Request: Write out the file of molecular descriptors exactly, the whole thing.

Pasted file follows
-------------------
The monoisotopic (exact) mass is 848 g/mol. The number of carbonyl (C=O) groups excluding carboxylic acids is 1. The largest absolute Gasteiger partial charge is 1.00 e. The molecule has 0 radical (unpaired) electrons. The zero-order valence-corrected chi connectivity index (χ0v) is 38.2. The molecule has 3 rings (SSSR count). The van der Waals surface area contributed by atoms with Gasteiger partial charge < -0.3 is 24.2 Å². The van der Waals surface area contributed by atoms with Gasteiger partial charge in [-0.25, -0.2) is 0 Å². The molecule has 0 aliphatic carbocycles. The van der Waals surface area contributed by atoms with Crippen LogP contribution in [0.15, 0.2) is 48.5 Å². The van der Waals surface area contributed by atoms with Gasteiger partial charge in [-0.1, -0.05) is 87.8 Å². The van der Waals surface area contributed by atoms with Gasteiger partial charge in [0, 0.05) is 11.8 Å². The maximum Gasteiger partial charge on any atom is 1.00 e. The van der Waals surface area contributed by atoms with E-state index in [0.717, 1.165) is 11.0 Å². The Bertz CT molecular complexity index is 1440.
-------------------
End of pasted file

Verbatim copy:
The monoisotopic (exact) mass is 848 g/mol. The number of carbonyl (C=O) groups excluding carboxylic acids is 1. The largest absolute Gasteiger partial charge is 1.00 e. The molecule has 0 radical (unpaired) electrons. The zero-order valence-corrected chi connectivity index (χ0v) is 38.2. The molecule has 3 rings (SSSR count). The van der Waals surface area contributed by atoms with Gasteiger partial charge < -0.3 is 24.2 Å². The van der Waals surface area contributed by atoms with Gasteiger partial charge in [-0.25, -0.2) is 0 Å². The molecule has 0 aliphatic carbocycles. The van der Waals surface area contributed by atoms with Crippen LogP contribution in [0.15, 0.2) is 48.5 Å². The van der Waals surface area contributed by atoms with Gasteiger partial charge in [-0.1, -0.05) is 87.8 Å². The van der Waals surface area contributed by atoms with Gasteiger partial charge in [0, 0.05) is 11.8 Å². The maximum Gasteiger partial charge on any atom is 1.00 e. The van der Waals surface area contributed by atoms with E-state index in [0.717, 1.165) is 11.0 Å². The Bertz CT molecular complexity index is 1440.